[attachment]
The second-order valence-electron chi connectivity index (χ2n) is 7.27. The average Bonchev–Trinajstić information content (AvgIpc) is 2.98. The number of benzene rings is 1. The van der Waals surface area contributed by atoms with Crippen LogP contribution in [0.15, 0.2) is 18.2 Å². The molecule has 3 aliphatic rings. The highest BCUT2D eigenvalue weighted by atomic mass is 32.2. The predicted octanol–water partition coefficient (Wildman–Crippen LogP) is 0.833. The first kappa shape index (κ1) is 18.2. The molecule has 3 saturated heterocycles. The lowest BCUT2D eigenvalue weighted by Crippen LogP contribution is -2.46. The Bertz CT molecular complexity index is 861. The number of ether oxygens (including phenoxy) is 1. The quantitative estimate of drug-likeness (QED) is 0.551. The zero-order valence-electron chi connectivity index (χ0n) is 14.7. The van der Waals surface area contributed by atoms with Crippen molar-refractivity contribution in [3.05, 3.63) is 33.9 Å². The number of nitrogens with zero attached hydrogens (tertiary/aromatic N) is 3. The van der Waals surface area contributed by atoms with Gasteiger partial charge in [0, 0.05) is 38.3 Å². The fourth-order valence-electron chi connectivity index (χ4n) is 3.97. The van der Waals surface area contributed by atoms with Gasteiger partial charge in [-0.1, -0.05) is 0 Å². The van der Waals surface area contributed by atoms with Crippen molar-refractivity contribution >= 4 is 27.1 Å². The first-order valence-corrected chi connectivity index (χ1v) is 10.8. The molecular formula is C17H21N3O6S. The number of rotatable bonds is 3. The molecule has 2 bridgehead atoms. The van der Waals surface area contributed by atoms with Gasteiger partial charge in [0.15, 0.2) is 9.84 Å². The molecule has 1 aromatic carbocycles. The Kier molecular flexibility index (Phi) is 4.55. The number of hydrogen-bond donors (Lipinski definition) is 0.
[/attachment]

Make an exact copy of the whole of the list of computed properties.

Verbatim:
The second-order valence-electron chi connectivity index (χ2n) is 7.27. The average Bonchev–Trinajstić information content (AvgIpc) is 2.98. The number of benzene rings is 1. The van der Waals surface area contributed by atoms with Crippen LogP contribution in [0.15, 0.2) is 18.2 Å². The molecule has 3 aliphatic rings. The highest BCUT2D eigenvalue weighted by atomic mass is 32.2. The predicted octanol–water partition coefficient (Wildman–Crippen LogP) is 0.833. The first kappa shape index (κ1) is 18.2. The molecule has 3 saturated heterocycles. The lowest BCUT2D eigenvalue weighted by Crippen LogP contribution is -2.46. The Bertz CT molecular complexity index is 861. The number of ether oxygens (including phenoxy) is 1. The quantitative estimate of drug-likeness (QED) is 0.551. The zero-order valence-electron chi connectivity index (χ0n) is 14.7. The van der Waals surface area contributed by atoms with Crippen molar-refractivity contribution in [3.05, 3.63) is 33.9 Å². The number of nitrogens with zero attached hydrogens (tertiary/aromatic N) is 3. The van der Waals surface area contributed by atoms with Gasteiger partial charge in [0, 0.05) is 38.3 Å². The fourth-order valence-electron chi connectivity index (χ4n) is 3.97. The van der Waals surface area contributed by atoms with Gasteiger partial charge in [-0.1, -0.05) is 0 Å². The van der Waals surface area contributed by atoms with Crippen molar-refractivity contribution >= 4 is 27.1 Å². The first-order valence-corrected chi connectivity index (χ1v) is 10.8. The molecular formula is C17H21N3O6S. The number of rotatable bonds is 3. The molecule has 2 bridgehead atoms. The van der Waals surface area contributed by atoms with Gasteiger partial charge in [0.15, 0.2) is 9.84 Å². The molecule has 1 aromatic carbocycles. The Kier molecular flexibility index (Phi) is 4.55. The number of hydrogen-bond donors (Lipinski definition) is 0.